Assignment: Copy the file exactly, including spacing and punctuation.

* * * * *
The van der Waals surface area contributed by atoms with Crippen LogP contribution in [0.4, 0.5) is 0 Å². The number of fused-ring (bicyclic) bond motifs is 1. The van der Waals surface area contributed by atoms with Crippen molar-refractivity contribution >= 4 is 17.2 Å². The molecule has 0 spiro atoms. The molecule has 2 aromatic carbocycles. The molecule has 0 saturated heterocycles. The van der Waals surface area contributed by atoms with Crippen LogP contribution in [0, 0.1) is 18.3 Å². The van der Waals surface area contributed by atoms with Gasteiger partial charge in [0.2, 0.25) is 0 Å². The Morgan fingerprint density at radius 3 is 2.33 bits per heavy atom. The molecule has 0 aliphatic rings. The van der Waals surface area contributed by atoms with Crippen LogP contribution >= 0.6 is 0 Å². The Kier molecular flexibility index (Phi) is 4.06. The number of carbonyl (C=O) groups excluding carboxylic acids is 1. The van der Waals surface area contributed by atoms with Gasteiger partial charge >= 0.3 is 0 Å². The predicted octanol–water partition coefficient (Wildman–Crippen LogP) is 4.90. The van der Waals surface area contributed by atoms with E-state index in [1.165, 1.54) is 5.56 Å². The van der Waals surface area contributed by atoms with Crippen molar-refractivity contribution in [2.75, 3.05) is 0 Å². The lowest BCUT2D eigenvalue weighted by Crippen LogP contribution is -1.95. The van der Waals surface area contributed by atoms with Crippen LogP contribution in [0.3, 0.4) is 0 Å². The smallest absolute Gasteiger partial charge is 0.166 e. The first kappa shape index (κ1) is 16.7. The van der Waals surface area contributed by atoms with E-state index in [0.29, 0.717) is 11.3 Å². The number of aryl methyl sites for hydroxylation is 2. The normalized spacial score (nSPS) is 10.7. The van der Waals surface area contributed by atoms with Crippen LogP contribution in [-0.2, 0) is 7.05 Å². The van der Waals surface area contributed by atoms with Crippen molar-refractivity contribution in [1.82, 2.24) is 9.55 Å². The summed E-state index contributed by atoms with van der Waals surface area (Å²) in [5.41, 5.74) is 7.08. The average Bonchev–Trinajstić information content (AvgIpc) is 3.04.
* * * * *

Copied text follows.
The van der Waals surface area contributed by atoms with Crippen LogP contribution in [0.4, 0.5) is 0 Å². The number of fused-ring (bicyclic) bond motifs is 1. The van der Waals surface area contributed by atoms with Crippen molar-refractivity contribution >= 4 is 17.2 Å². The molecule has 0 spiro atoms. The molecule has 2 aromatic carbocycles. The molecule has 0 saturated heterocycles. The van der Waals surface area contributed by atoms with Crippen LogP contribution in [0, 0.1) is 18.3 Å². The van der Waals surface area contributed by atoms with Gasteiger partial charge in [0.2, 0.25) is 0 Å². The Morgan fingerprint density at radius 3 is 2.33 bits per heavy atom. The molecule has 0 aliphatic rings. The van der Waals surface area contributed by atoms with Crippen LogP contribution >= 0.6 is 0 Å². The Kier molecular flexibility index (Phi) is 4.06. The number of carbonyl (C=O) groups excluding carboxylic acids is 1. The van der Waals surface area contributed by atoms with Gasteiger partial charge >= 0.3 is 0 Å². The predicted octanol–water partition coefficient (Wildman–Crippen LogP) is 4.90. The van der Waals surface area contributed by atoms with E-state index in [1.165, 1.54) is 5.56 Å². The van der Waals surface area contributed by atoms with Crippen molar-refractivity contribution in [2.75, 3.05) is 0 Å². The lowest BCUT2D eigenvalue weighted by Crippen LogP contribution is -1.95. The van der Waals surface area contributed by atoms with Crippen LogP contribution in [0.3, 0.4) is 0 Å². The smallest absolute Gasteiger partial charge is 0.166 e. The first kappa shape index (κ1) is 16.7. The van der Waals surface area contributed by atoms with E-state index in [0.29, 0.717) is 11.3 Å². The number of aryl methyl sites for hydroxylation is 2. The normalized spacial score (nSPS) is 10.7. The van der Waals surface area contributed by atoms with Crippen LogP contribution in [-0.2, 0) is 7.05 Å². The van der Waals surface area contributed by atoms with Crippen molar-refractivity contribution in [1.82, 2.24) is 9.55 Å². The summed E-state index contributed by atoms with van der Waals surface area (Å²) in [5.41, 5.74) is 7.08. The average Bonchev–Trinajstić information content (AvgIpc) is 3.04.